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Malt Splitting

It’s common to split malts when designing a recipe:

Base Malt: Use 1/2 Pilsner 1/2 Pale or 1/2 2-Row 1/2 6-Row Instead of All Pale
Crystal Malt: Use 1/2 Crystal 40 1/2 Crystal 80 Instead of All Crystal 60
Roast Malt: Use 1/2 Chocolate 1/2 Black instead of all Roasted Barley

To what extent does this make a difference? How many splits can you do and still taste a difference?

In other words, if I split the Crystal 60 into quarters, say Crystal 20, Crystal 40, Crystal 60, Crystal 80, would the complexity of the beer be noticeable as opposed to the singe split?

I would not bother with crystals but I do it with base malts.

Complicated recipes can taste complex. Simple recipes, less ingredients, can taste complex. Complicated recipes, more ingredients, can taste simple and flat. There are no hard fast rules, and what is noticeable to you might not be noticeable to someone else.

With all of the variables involved in brewing and bottling its difficult duplicate everything exactly from batch to batch in order to do an accurate comparison, but I think that should be the goal. Brew a beer with half 40 and half 80 and another with all 60, take notes on the tastes and determine if its worth it to you to buy 2 malts instead of 1.

Just curious - why would you not bother?

[quote=“beerme11”]Complicated recipes can taste complex. Simple recipes, less ingredients, can taste complex. Complicated recipes, more ingredients, can taste simple and flat. There are no hard fast rules, and what is noticeable to you might not be noticeable to someone else.

With all of the variables involved in brewing and bottling its difficult duplicate everything exactly from batch to batch in order to do an accurate comparison, but I think that should be the goal. Brew a beer with half 40 and half 80 and another with all 60, take notes on the tastes and determine if its worth it to you to buy 2 malts instead of 1.[/quote]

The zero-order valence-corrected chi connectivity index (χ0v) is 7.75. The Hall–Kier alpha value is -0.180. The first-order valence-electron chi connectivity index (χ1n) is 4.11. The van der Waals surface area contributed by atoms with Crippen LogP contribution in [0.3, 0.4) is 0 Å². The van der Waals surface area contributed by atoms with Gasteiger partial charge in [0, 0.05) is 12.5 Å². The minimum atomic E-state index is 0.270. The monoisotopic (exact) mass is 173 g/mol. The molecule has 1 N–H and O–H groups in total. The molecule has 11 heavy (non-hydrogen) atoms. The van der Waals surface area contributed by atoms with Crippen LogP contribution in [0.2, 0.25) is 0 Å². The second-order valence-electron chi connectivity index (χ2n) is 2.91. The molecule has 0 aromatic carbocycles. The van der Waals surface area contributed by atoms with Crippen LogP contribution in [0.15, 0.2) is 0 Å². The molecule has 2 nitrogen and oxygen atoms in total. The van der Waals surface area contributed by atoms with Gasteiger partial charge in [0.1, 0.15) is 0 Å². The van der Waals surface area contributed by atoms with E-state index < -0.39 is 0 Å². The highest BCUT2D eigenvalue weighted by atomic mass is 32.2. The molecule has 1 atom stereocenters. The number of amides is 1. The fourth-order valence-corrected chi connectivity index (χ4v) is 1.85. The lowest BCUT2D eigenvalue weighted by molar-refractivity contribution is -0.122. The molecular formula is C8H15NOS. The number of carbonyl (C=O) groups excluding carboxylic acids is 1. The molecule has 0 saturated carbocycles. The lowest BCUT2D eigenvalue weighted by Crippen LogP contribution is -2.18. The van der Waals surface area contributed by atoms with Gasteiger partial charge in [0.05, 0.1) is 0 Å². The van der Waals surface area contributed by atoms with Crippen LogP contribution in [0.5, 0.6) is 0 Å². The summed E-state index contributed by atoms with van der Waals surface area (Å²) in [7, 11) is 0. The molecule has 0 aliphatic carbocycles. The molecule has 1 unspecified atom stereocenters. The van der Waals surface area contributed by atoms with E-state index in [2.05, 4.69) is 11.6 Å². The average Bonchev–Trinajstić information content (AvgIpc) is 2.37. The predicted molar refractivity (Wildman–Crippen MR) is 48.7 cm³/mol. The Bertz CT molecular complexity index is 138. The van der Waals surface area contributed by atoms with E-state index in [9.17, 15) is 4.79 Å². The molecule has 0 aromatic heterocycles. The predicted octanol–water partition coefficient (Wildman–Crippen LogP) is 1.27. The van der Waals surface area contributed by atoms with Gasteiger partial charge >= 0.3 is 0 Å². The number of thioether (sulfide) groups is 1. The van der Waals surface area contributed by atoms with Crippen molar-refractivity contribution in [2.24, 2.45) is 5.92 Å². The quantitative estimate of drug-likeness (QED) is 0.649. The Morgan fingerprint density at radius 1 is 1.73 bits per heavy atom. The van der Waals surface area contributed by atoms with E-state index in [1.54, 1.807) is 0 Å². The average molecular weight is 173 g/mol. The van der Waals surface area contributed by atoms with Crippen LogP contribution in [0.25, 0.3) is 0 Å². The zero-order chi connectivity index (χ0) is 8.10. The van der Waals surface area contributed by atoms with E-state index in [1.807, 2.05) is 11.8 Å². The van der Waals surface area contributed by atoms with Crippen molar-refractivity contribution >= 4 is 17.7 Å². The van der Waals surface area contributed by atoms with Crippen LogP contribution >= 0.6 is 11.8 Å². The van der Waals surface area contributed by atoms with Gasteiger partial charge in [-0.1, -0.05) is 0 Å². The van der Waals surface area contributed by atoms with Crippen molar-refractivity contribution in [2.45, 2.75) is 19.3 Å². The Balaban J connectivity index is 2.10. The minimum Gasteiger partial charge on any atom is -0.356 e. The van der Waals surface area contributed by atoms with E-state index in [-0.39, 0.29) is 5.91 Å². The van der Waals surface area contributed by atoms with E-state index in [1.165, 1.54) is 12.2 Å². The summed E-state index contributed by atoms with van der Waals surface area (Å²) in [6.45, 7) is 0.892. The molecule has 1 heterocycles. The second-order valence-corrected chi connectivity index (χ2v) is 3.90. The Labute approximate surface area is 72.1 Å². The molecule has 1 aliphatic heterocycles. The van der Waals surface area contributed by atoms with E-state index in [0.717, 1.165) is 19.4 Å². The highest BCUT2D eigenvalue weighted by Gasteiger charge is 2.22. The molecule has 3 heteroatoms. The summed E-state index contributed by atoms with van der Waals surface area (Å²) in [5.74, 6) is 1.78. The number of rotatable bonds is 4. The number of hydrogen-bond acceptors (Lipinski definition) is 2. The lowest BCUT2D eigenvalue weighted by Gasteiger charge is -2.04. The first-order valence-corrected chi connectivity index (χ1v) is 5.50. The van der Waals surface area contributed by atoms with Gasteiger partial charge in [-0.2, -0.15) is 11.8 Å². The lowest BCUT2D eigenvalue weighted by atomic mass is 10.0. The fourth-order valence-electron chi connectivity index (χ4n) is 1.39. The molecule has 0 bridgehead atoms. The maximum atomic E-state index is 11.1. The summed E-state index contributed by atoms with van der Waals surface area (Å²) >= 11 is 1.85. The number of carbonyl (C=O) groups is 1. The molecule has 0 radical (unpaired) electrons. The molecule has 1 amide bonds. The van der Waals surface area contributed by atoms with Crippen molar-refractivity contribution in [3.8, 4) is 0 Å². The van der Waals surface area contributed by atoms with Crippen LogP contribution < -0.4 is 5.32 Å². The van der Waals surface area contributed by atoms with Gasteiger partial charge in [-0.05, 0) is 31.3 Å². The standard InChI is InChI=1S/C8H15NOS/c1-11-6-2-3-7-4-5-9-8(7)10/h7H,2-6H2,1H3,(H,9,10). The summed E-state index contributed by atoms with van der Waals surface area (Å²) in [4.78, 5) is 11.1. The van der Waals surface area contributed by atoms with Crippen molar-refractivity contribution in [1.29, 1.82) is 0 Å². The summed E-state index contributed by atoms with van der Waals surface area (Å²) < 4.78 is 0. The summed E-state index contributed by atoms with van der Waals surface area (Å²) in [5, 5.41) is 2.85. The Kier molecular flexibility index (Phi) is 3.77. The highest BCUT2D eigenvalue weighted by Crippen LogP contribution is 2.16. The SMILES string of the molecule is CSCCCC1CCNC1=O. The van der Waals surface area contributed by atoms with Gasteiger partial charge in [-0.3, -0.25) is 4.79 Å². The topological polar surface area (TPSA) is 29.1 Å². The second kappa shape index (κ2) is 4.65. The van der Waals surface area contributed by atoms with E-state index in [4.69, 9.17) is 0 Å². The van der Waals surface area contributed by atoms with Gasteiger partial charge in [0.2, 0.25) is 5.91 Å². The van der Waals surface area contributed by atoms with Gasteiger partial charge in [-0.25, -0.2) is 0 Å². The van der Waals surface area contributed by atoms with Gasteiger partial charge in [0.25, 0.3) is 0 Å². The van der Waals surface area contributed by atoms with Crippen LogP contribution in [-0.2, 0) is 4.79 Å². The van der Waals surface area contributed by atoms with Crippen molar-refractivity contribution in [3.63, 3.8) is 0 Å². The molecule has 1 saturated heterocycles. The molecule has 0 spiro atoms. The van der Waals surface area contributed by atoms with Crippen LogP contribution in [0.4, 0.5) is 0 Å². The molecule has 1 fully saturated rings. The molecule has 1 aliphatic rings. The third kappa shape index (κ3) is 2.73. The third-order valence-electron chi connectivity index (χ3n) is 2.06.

Good advice, what has your experience been?

Actually, it’s not common, although it’s not uncommon. I don’t think I have a single recipe where I split base malts or crystal. Sure I may use more than one crystal, but that’s for flavor.

What was the progression of your recipe design, did it start with one crystal malt?

What was the progression of your recipe design, did it start with one crystal malt?[/quote]

Sometimes yes, sometimes no. I “taste” the beer in my mind, then start putting together ingredients to achieve that taste. Then I brew test batches and modify things. Sometimes I add, sometimes I subtract.

For color I’m pretty sure it’d work out pretty close to 1/2 20L + 1/2 60L = 1 40L but the flavors don’t work like that.

What I notice is that the lower crystals seem like they give you more pure sweetness, where as when you go up that starts to transform into some toffee or caramel and then as you go up further it gets a bit richer and darker caramel into some more complex sweetness like raisin.

My descriptors are probably lacking but if you ever make caramel from scratch with plain sugar you’ll get a pretty good idea. I like it it when the caramel gets pretty dark and starts taking on some flavors just short of burnt but my wife likes it much lighter when it is closer to what you’d normally get in a store. That same concept can apply to when picking which flavor you’d want out of crystal malt in a beer. Mixing light and dark will give you some of each of those flavors, some times that may be what you’re going for but others you may want predominantly one area of the spectrum.

I use crystal but as Denny said it depends what you want. If you look at let say C60 there are darker and lighter grains. I personally can not tell too much difference between C35, C 45 and C55 (Weyrnmann Cara Munich).

So if you split C60 to C40 and C80 I would not do that.

With base malts I think you get more complexity with that.

I split malts all the time. Almost always when I’m trying to use up inventory.

I gather a couple of things from comments in this thread:

    Splitting base malts can add a subtle complexity to the beer

    Crystal and Roast malts should be added individually for flavor

    Crystal and Roast malts can be split each contributing a different flavor from the original single malt but not necessarily making a more complex beer.

    Complexity isn’t a single well defined flavor.

    Flavor is a well defined taste which may enhance other flavors.

Perhaps I’m still off base?

Sometimes it’s very practical to use multiple malts of a particular category (base, crystal and roast). In a wheat beer, using another base malt adds character and reduces runoff problems. In an APA I like to use ~20% Maris Otter for depth of flavor. Some people use Munich for the same reason. I rarely use more than one crystal, but I’m usually a minimalist when it comes to crystal. I always use more than one roasted malt in a stout or porter to add layers of flavor.

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